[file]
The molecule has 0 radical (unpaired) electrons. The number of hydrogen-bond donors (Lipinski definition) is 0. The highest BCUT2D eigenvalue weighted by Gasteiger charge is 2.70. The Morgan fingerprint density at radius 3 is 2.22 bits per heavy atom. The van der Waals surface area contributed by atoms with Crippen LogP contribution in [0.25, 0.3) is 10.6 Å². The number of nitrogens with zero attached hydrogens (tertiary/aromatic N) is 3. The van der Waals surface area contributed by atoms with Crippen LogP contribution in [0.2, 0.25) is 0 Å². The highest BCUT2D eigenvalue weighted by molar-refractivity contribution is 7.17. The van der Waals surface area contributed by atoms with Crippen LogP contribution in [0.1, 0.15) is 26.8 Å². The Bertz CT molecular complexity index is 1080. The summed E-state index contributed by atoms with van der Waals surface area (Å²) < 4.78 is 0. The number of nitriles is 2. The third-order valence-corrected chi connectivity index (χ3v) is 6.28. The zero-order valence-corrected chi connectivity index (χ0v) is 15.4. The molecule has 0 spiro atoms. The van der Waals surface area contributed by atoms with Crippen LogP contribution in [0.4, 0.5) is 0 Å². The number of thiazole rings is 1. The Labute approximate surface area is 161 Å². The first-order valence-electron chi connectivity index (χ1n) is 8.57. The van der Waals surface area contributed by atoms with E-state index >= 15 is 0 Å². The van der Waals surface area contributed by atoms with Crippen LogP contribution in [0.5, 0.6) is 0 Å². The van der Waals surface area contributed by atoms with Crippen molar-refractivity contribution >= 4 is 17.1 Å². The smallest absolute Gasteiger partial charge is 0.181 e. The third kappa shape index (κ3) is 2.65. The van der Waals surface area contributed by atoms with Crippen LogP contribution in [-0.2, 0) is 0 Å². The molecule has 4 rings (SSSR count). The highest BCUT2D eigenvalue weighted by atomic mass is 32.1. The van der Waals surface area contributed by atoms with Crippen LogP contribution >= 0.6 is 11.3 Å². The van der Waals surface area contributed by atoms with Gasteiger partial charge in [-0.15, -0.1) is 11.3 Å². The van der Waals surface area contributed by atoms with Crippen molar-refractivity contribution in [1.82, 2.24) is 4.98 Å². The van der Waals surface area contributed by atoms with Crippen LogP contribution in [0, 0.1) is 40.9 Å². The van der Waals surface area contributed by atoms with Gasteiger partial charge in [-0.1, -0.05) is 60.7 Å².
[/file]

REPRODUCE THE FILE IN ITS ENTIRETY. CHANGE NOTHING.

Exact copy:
The molecule has 0 radical (unpaired) electrons. The number of hydrogen-bond donors (Lipinski definition) is 0. The highest BCUT2D eigenvalue weighted by Gasteiger charge is 2.70. The Morgan fingerprint density at radius 3 is 2.22 bits per heavy atom. The van der Waals surface area contributed by atoms with Crippen LogP contribution in [0.25, 0.3) is 10.6 Å². The number of nitrogens with zero attached hydrogens (tertiary/aromatic N) is 3. The van der Waals surface area contributed by atoms with Crippen LogP contribution in [0.2, 0.25) is 0 Å². The highest BCUT2D eigenvalue weighted by molar-refractivity contribution is 7.17. The van der Waals surface area contributed by atoms with Crippen LogP contribution in [0.1, 0.15) is 26.8 Å². The Bertz CT molecular complexity index is 1080. The summed E-state index contributed by atoms with van der Waals surface area (Å²) < 4.78 is 0. The number of nitriles is 2. The third-order valence-corrected chi connectivity index (χ3v) is 6.28. The zero-order valence-corrected chi connectivity index (χ0v) is 15.4. The molecule has 0 spiro atoms. The van der Waals surface area contributed by atoms with Crippen LogP contribution in [0.4, 0.5) is 0 Å². The number of thiazole rings is 1. The Labute approximate surface area is 161 Å². The first-order valence-electron chi connectivity index (χ1n) is 8.57. The van der Waals surface area contributed by atoms with E-state index >= 15 is 0 Å². The van der Waals surface area contributed by atoms with Crippen LogP contribution in [0.5, 0.6) is 0 Å². The van der Waals surface area contributed by atoms with Crippen molar-refractivity contribution >= 4 is 17.1 Å². The smallest absolute Gasteiger partial charge is 0.181 e. The third kappa shape index (κ3) is 2.65. The van der Waals surface area contributed by atoms with Crippen LogP contribution in [-0.2, 0) is 0 Å². The molecule has 4 rings (SSSR count). The highest BCUT2D eigenvalue weighted by atomic mass is 32.1. The van der Waals surface area contributed by atoms with Crippen LogP contribution >= 0.6 is 11.3 Å². The van der Waals surface area contributed by atoms with Gasteiger partial charge in [-0.15, -0.1) is 11.3 Å². The van der Waals surface area contributed by atoms with Crippen molar-refractivity contribution in [1.82, 2.24) is 4.98 Å². The van der Waals surface area contributed by atoms with Crippen LogP contribution in [0, 0.1) is 40.9 Å². The van der Waals surface area contributed by atoms with Gasteiger partial charge in [-0.1, -0.05) is 60.7 Å².